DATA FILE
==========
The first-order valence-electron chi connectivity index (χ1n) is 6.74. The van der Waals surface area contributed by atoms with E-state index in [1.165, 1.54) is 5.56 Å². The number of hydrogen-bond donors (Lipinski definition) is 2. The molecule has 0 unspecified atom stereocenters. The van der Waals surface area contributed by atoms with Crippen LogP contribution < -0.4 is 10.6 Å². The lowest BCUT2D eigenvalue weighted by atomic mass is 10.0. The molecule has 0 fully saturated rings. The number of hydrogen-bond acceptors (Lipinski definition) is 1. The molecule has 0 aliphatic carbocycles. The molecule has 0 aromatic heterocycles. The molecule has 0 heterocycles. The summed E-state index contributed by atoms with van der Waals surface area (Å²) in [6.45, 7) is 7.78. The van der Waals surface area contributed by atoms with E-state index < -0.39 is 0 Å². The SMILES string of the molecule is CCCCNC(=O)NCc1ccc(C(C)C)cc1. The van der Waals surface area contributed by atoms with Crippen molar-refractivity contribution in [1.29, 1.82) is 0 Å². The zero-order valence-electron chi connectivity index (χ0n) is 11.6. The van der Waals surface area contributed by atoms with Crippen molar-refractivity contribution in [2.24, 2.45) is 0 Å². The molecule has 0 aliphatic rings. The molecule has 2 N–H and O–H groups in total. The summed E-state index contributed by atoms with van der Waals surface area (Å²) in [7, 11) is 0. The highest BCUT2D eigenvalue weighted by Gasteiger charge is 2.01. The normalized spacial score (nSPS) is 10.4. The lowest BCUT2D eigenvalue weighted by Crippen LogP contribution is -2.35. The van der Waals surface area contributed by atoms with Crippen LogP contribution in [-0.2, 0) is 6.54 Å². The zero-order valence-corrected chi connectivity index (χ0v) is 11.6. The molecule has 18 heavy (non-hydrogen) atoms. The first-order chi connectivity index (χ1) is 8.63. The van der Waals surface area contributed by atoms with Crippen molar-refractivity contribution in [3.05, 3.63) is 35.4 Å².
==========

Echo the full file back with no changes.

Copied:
The first-order valence-electron chi connectivity index (χ1n) is 6.74. The van der Waals surface area contributed by atoms with E-state index in [1.165, 1.54) is 5.56 Å². The number of hydrogen-bond donors (Lipinski definition) is 2. The molecule has 0 unspecified atom stereocenters. The van der Waals surface area contributed by atoms with Crippen LogP contribution < -0.4 is 10.6 Å². The lowest BCUT2D eigenvalue weighted by atomic mass is 10.0. The molecule has 0 fully saturated rings. The number of hydrogen-bond acceptors (Lipinski definition) is 1. The molecule has 0 aliphatic carbocycles. The molecule has 0 aromatic heterocycles. The molecule has 0 heterocycles. The summed E-state index contributed by atoms with van der Waals surface area (Å²) in [6.45, 7) is 7.78. The van der Waals surface area contributed by atoms with E-state index < -0.39 is 0 Å². The SMILES string of the molecule is CCCCNC(=O)NCc1ccc(C(C)C)cc1. The van der Waals surface area contributed by atoms with Crippen molar-refractivity contribution in [1.29, 1.82) is 0 Å². The zero-order valence-electron chi connectivity index (χ0n) is 11.6. The van der Waals surface area contributed by atoms with Crippen molar-refractivity contribution in [2.24, 2.45) is 0 Å². The molecule has 0 aliphatic rings. The molecule has 2 N–H and O–H groups in total. The summed E-state index contributed by atoms with van der Waals surface area (Å²) in [7, 11) is 0. The highest BCUT2D eigenvalue weighted by Gasteiger charge is 2.01. The normalized spacial score (nSPS) is 10.4. The lowest BCUT2D eigenvalue weighted by Crippen LogP contribution is -2.35. The van der Waals surface area contributed by atoms with Crippen LogP contribution in [-0.2, 0) is 6.54 Å². The zero-order valence-corrected chi connectivity index (χ0v) is 11.6. The molecule has 18 heavy (non-hydrogen) atoms. The first-order chi connectivity index (χ1) is 8.63. The van der Waals surface area contributed by atoms with Crippen molar-refractivity contribution in [3.05, 3.63) is 35.4 Å².